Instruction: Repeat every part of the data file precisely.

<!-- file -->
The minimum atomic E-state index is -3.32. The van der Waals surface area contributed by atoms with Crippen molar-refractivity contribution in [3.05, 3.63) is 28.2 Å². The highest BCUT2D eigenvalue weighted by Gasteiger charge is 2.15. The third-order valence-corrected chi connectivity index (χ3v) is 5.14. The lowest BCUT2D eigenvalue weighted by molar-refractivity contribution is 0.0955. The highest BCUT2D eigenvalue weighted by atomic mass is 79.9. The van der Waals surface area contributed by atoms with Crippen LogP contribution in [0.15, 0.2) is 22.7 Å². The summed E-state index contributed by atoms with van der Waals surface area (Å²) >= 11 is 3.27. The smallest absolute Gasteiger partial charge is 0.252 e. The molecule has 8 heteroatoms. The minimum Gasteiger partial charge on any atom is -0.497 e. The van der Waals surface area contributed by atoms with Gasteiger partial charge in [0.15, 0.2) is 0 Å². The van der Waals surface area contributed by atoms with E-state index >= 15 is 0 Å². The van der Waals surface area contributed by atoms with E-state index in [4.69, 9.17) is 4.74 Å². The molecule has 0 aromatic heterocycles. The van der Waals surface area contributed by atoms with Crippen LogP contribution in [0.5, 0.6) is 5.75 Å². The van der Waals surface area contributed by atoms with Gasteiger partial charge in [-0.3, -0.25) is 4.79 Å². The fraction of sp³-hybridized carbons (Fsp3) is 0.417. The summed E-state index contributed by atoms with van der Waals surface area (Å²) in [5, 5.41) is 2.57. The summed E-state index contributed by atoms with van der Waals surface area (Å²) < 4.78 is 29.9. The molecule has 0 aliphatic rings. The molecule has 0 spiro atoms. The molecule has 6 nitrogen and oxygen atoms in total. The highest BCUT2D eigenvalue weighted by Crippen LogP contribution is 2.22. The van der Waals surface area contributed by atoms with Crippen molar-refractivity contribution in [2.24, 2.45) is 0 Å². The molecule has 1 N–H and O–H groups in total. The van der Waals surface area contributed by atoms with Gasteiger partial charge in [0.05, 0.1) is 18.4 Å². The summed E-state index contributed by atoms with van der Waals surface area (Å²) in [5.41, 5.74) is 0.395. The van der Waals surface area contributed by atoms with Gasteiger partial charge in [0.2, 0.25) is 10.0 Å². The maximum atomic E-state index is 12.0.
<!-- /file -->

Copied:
The minimum atomic E-state index is -3.32. The van der Waals surface area contributed by atoms with Crippen molar-refractivity contribution in [3.05, 3.63) is 28.2 Å². The highest BCUT2D eigenvalue weighted by Gasteiger charge is 2.15. The third-order valence-corrected chi connectivity index (χ3v) is 5.14. The lowest BCUT2D eigenvalue weighted by molar-refractivity contribution is 0.0955. The highest BCUT2D eigenvalue weighted by atomic mass is 79.9. The van der Waals surface area contributed by atoms with Crippen LogP contribution in [0.15, 0.2) is 22.7 Å². The summed E-state index contributed by atoms with van der Waals surface area (Å²) >= 11 is 3.27. The smallest absolute Gasteiger partial charge is 0.252 e. The molecule has 8 heteroatoms. The minimum Gasteiger partial charge on any atom is -0.497 e. The van der Waals surface area contributed by atoms with Gasteiger partial charge in [0.15, 0.2) is 0 Å². The van der Waals surface area contributed by atoms with E-state index >= 15 is 0 Å². The van der Waals surface area contributed by atoms with E-state index in [4.69, 9.17) is 4.74 Å². The molecule has 0 aromatic heterocycles. The van der Waals surface area contributed by atoms with Crippen LogP contribution in [0.5, 0.6) is 5.75 Å². The van der Waals surface area contributed by atoms with Gasteiger partial charge in [-0.3, -0.25) is 4.79 Å². The fraction of sp³-hybridized carbons (Fsp3) is 0.417. The summed E-state index contributed by atoms with van der Waals surface area (Å²) in [5, 5.41) is 2.57. The summed E-state index contributed by atoms with van der Waals surface area (Å²) < 4.78 is 29.9. The molecule has 0 aliphatic rings. The molecule has 0 spiro atoms. The molecule has 6 nitrogen and oxygen atoms in total. The highest BCUT2D eigenvalue weighted by Crippen LogP contribution is 2.22. The van der Waals surface area contributed by atoms with Crippen molar-refractivity contribution in [2.24, 2.45) is 0 Å². The molecule has 1 N–H and O–H groups in total. The van der Waals surface area contributed by atoms with Gasteiger partial charge in [0.05, 0.1) is 18.4 Å². The summed E-state index contributed by atoms with van der Waals surface area (Å²) in [5.41, 5.74) is 0.395. The van der Waals surface area contributed by atoms with Gasteiger partial charge in [0.2, 0.25) is 10.0 Å². The maximum atomic E-state index is 12.0.